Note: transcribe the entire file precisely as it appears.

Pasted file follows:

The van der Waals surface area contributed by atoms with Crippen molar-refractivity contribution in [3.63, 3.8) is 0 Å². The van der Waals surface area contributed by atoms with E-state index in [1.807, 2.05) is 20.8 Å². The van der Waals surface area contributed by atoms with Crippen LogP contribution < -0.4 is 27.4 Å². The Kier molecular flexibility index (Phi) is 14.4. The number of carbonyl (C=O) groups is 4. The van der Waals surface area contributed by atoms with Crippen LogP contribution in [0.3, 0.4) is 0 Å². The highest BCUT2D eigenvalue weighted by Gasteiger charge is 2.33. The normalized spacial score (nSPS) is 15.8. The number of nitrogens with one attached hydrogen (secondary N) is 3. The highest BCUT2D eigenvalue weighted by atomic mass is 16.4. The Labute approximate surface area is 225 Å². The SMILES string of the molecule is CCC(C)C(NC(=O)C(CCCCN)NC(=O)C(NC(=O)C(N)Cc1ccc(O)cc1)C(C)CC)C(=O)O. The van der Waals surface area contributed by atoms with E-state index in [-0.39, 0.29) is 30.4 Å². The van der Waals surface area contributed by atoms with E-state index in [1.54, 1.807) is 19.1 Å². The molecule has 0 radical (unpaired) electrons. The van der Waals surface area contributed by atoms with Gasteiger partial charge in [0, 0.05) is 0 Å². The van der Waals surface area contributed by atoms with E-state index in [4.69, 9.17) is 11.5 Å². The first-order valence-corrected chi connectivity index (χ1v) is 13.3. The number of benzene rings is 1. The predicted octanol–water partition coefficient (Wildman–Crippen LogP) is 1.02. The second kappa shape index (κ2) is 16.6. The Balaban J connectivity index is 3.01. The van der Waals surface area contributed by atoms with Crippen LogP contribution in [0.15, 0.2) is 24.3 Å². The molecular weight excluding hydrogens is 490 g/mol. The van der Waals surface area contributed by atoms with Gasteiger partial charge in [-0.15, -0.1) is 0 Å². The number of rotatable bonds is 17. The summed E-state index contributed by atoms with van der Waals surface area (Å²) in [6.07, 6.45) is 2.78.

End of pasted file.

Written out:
The van der Waals surface area contributed by atoms with Crippen molar-refractivity contribution in [3.63, 3.8) is 0 Å². The van der Waals surface area contributed by atoms with E-state index in [1.807, 2.05) is 20.8 Å². The van der Waals surface area contributed by atoms with Crippen LogP contribution < -0.4 is 27.4 Å². The Kier molecular flexibility index (Phi) is 14.4. The number of carbonyl (C=O) groups is 4. The van der Waals surface area contributed by atoms with Crippen LogP contribution in [0.3, 0.4) is 0 Å². The highest BCUT2D eigenvalue weighted by Gasteiger charge is 2.33. The normalized spacial score (nSPS) is 15.8. The number of nitrogens with one attached hydrogen (secondary N) is 3. The highest BCUT2D eigenvalue weighted by atomic mass is 16.4. The Labute approximate surface area is 225 Å². The SMILES string of the molecule is CCC(C)C(NC(=O)C(CCCCN)NC(=O)C(NC(=O)C(N)Cc1ccc(O)cc1)C(C)CC)C(=O)O. The van der Waals surface area contributed by atoms with E-state index in [-0.39, 0.29) is 30.4 Å². The van der Waals surface area contributed by atoms with E-state index in [1.54, 1.807) is 19.1 Å². The molecule has 0 radical (unpaired) electrons. The van der Waals surface area contributed by atoms with Gasteiger partial charge in [0, 0.05) is 0 Å². The van der Waals surface area contributed by atoms with E-state index in [4.69, 9.17) is 11.5 Å². The first-order valence-corrected chi connectivity index (χ1v) is 13.3. The number of benzene rings is 1. The predicted octanol–water partition coefficient (Wildman–Crippen LogP) is 1.02. The second kappa shape index (κ2) is 16.6. The Balaban J connectivity index is 3.01. The van der Waals surface area contributed by atoms with Crippen LogP contribution in [0.15, 0.2) is 24.3 Å². The molecular weight excluding hydrogens is 490 g/mol. The van der Waals surface area contributed by atoms with Gasteiger partial charge in [-0.15, -0.1) is 0 Å². The number of rotatable bonds is 17. The summed E-state index contributed by atoms with van der Waals surface area (Å²) in [6.07, 6.45) is 2.78.